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Original Issue

The Ethical Coaches Society

It was almost certainly the most historic meeting ever convened
in the shadow of Knuckles, the sports bar in Chicago's Hyatt
Regency O'Hare. But it remains to be seen if last week's college
basketball coaches' summit--at which more than 300 men's Division
I head coaches agreed to draft a professional code of
ethics--really was, as NCAA president Myles Brand called it, "a
dramatically important day." For the moment, at least, the pacts
signed in Geneva, Potsdam and Yalta will remain uneclipsed by
this, the 2003 Knuckles Accord.

Still, the coaches were right to be concerned about their
collective reputation after a year of extraordinary
headlines--about academic fraud, a murder investigation and a
coed party. "It ain't long before college coaches become extinct,
if we don't do something," said former Georgetown coach John
Thompson, standing in the hotel lobby. Alas, as he spoke,
Thompson was not wearing, as one might have hoped, a Hyatt towel
draped over one shoulder.

Even so, it was surreal to see so many famous and
not-quite-famous faces in one place, like a wall at Sardi's
sprung to life. Wayne Morgan, the new coach at Iowa State, still
looked wind-whipped by the media sandstorm of last spring, when
his predecessor, Larry Eustachy, was forced out after attending
the aforementioned party. "For those first two months," Morgan
said softly, "it was like standing behind a palm tree in a

Indeed, the accumulated weight of such scandals necessitated this
meeting, an exercise in expiating the sins of others. "The amount
of negative publicity," sighed Duke coach Mike Krzyzewski, "has
had its effect." And so attendance at the one-day convention,
called by the board of directors of the National Association of
Basketball Coaches, was mandatory. An unexcused absence was
punishable by the forfeiture of one's Final Four tickets.
Naturally, having been summoned to the woodshed, most coaches
were eager to exit it as quickly as possible--and to go unnoticed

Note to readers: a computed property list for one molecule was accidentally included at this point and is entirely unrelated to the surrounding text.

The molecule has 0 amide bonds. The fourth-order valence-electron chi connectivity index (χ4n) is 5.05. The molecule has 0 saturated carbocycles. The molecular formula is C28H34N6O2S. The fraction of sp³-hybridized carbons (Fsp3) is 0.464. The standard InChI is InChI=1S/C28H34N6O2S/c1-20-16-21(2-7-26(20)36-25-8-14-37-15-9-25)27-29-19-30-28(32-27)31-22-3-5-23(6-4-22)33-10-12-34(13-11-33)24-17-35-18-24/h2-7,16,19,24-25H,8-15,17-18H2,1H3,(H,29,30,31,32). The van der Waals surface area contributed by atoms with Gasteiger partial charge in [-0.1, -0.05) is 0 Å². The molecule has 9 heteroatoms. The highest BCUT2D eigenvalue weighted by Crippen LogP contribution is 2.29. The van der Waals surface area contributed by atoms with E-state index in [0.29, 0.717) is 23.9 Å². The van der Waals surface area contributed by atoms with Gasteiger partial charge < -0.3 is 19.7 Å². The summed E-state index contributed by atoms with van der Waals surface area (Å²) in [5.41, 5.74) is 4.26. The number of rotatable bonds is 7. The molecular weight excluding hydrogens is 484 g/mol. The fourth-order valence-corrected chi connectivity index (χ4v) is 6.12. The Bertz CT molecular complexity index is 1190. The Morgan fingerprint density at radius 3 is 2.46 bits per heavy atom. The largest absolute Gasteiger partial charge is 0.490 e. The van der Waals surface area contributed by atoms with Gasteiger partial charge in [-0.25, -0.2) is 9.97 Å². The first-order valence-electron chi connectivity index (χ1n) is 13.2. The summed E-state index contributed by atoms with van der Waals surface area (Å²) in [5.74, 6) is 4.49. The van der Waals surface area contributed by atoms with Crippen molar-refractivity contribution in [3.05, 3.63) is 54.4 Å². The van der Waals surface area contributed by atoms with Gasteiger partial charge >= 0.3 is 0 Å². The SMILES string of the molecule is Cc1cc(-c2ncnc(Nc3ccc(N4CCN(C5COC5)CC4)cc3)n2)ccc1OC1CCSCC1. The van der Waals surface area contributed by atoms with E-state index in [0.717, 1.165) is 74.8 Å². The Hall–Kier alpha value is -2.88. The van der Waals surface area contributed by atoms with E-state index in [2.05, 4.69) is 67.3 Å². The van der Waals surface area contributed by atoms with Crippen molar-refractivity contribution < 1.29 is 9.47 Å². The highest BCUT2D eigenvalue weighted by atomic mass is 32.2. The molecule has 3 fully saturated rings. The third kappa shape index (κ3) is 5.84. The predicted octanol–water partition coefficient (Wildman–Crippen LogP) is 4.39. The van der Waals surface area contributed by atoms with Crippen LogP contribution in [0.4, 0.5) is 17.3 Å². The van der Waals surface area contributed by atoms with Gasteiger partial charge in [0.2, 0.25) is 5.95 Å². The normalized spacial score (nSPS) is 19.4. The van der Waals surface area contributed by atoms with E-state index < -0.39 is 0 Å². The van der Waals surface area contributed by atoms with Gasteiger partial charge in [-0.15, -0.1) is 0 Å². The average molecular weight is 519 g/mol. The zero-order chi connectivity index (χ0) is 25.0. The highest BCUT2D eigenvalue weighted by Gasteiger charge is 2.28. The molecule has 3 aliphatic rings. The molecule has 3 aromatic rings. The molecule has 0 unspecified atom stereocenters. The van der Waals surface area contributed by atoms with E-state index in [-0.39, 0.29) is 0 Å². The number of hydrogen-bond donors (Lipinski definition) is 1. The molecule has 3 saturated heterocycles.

in doing so. They fled Ballroom A at the end of the day as if
from a porno theater set afire, swishing past the press in nylon
sweatsuits or knotted-up in neckties.

Still you had to admire the sheer cordiality of their brush-offs,
from the self-deprecation of Cincinnati coach Bob Huggins ("They
will have a press conference and explain things more eloquently
than I can") to the Zen koan offered by North Carolina coach Roy
Williams, who stared three kilometers past this reporter before
stating preemptively, "Let's see if we can grab a cab, Bob!"

And with that, the coaches piled into other coaches: waiting
buses whose destination placards in the windshields said neither
O'HARE nor AIRPORT nor CHARTER but--and this was perfect in its
cryptic congeniality--HAVE A NICE DAY.

For the meeting was among other things an exercise in public
relations, designed to send the message that Texas coach Rick
Barnes expressed on his way out the door: "As coaches, we've had
some problems. But as a whole we want to do the right thing."

Those coaches who did not immediately bolt for the airport were
rewarded. They got to savor the delicious irony of having
sportswriters interrogate them on standards of professional
conduct. "Maybe our code of ethics can be used in other
professions, so that unnamed sources wouldn't be used as the
basis for articles," suggested Krzyzewski. "Maybe we can have you
join the party. The media shouldn't just be watching the game but
be part of it."

"It's a small percentage of the public, and a small percentage of
the media, who think that [all coaches are unethical]," added
Syracuse coach Jim Boeheim. "I mean, a writer for The New York
Times made up his stories. And that's a pretty prestigious paper.
Do I think, If it's happening there, it's happening at every
paper in the country?"

Nevertheless, each coach did leave the meeting with a mandate: to
tailor a formal code of ethics for his program. The NCAA, for its
part, promised to examine a few of its more ridiculous rules.
"Georgia Tech had a player pass away," Brand said in a spasm of
self-flagellation, "and if you follow the rule closely and
blindly, they can't replace that player. Now, c'mon, that doesn't
make a lot of sense."

When Brand was president of Indiana University, he fired Bob
Knight. But if Brand was anticipating an awkward ascent in one of
the Hyatt's klieg-lit glass elevators, it never happened, for
Knight was a no-show at Knuckles. And it's true that when all was
said and done, more was said than done. But there was value in
simply showing up. "It's something that was needed, to heighten
awareness," said Kentucky coach Tubby Smith. "I expect our
players and staff to look up to me as an example of what you can
do if you do things the right away."

Having said that, he knew that most codes of ethics can be
summarized in half a sentence, four words that Smith recited
before catching a cab himself: "Knowing right from wrong."


The college hoops coaches' summit on ethics was an exercise in
expiating sins--and in public relations.